We shared the Cioppino with some close friends, and with a dollop of Lemon Aioli and a chunk of artisan crusty bread, we communed with gobbling and slurping and clanking clam shells into the shell bowl.  Except for the occasional shrimp sneaking its way over to my dish, Rob ate, and thoroughly enjoyed the light, fresh, homey, and slightly spicy fish stew.  The dinner smelled amazing while cooking, tasted amazing while eating, and we were all truly amazed at anti-shellfish boy scarfing it down.

Please don’t be intimidated by the ingredients here; Cioppino really is as easy (if not easier!) to make as most meat stews, and so, so satisfying.  If you can’t find veal and pork sausage, use whatever hot, medium, or mild meat combination you love.  Just adjust your salt and pepper flake seasoning.  If I can get Rob to eat fish stew, then I’m sure you’ll love it!

Cioppino (serves about 6 with leftovers) 

  • 2 lbs fresh shrimp 
  • 1 1/2 lbs steamer or razor clams
  • 2 lbs any mild white fish (Dover Sole, Halibut, Rockfish, even Tilapia will work here) 
  • 4 c fish stock (low sodium) 
  • 2 c dry white wine (Pinot Gris works well) 
  • 1 lb veal and pork sausage (or any sausage of your choice) 
  • 2 c whole tomatoes, strained and hand-crushed 
  • 1/2 large white onion, finely diced
  • 1 medium fennel bulb, finely diced
  • 5 large stalks celery, sliced 
  • 1 leek, sliced
  • 2 garlic cloves, minced 
  • 2 bay leaves
  • 1/2 tsp crushed red pepper flakes (or more or less depending on how spicy you like it) 
  • 2 tbsp olive oil
  • s&p 
  • chopped Italian parsley, for garnish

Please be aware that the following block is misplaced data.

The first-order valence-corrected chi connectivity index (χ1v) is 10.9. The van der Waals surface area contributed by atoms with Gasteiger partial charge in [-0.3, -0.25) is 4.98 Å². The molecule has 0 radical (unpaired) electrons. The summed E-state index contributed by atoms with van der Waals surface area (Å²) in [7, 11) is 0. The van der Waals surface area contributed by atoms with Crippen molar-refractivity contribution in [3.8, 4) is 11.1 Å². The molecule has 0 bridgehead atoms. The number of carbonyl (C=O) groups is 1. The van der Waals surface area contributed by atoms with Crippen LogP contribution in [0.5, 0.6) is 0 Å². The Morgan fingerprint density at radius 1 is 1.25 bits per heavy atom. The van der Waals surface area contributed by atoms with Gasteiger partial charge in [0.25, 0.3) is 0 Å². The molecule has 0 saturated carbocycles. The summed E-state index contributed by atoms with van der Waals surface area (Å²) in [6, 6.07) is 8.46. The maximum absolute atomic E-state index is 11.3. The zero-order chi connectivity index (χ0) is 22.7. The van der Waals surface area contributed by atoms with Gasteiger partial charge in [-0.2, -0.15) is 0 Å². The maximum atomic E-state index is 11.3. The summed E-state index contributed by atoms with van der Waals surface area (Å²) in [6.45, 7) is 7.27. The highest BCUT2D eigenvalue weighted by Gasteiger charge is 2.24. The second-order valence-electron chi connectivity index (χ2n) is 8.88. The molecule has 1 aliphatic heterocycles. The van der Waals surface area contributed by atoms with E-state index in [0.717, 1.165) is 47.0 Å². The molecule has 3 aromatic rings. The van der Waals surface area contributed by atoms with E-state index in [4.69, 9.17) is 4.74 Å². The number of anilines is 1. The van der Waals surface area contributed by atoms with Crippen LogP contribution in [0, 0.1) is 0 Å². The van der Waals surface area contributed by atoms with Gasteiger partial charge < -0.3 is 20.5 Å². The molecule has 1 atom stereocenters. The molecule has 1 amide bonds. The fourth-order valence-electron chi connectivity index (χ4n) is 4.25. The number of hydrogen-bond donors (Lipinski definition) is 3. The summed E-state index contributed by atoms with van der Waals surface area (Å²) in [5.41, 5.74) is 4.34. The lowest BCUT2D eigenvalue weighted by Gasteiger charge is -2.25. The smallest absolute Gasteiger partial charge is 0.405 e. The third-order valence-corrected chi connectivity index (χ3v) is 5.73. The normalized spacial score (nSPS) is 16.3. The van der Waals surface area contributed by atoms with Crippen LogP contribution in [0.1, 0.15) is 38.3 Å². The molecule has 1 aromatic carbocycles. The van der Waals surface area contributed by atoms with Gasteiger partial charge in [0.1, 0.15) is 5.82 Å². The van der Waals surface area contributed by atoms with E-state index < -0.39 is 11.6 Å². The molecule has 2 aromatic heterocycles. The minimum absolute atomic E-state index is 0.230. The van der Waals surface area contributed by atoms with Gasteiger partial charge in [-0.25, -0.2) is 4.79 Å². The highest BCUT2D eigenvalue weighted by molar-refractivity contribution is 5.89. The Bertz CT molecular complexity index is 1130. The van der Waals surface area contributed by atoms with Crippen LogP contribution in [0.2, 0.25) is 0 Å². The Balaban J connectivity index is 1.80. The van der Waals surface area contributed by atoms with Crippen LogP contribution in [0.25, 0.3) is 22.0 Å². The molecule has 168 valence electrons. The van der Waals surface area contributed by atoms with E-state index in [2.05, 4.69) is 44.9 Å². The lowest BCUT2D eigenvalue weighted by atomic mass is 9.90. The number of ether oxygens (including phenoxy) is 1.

• Lemon Aioli, recipe follows 

Lemon Aioli (makes about 2 cups) 

  • 2 c good quality mayo (or make it yourself!) 
  • zest and juice of one large lemon
  • 5ish drops of Tabasco sauce
  • a pinch of s&p 

Start browning the sliced, or unencased sausage in the olive oil in a large dutch oven over med-high heat.  Once browned, remove from pot and set aside.  Add the onion, leek, fennel, and celery, some s&p , and saute until soft and translucent.  Add the garlic, and then deglaze with the white wine, scraping the brown bits off the bottom of the pan.  After about 3-5 minutes, add in the tomatoes, the browned sausage, and fish stock.  Let come to a boil.  Once boiling, add the crushed red pepper and bay leaves, and bring down to a simmer.  Simmer covered for about 30-45 minutes.  

While stew is simmering, clean the shellfish – peel and devein the shrimp, and gently scrub the clams.  If any clams are broken or open, discard (unless it is just slightly open – then hold the clam firmly between your thumb and first and middle finger and tap the clam on the counter top.  If the clam closes, it is still alive and able to be cooked and eaten.  If it does not close, then discard).   Also, cut the white fish of choice into large chunks, similar to the size you would use to make fish and chips.  

Add the fish and shellfish to the pot, cover, and check after 5 minutes.  NOTE: if using a heartier white fish, like Halibut, add the white fish first to cook for a few minutes before adding the shellfish.  When the clams have opened and the shrimp are pink and opaque, the stew is ready to serve.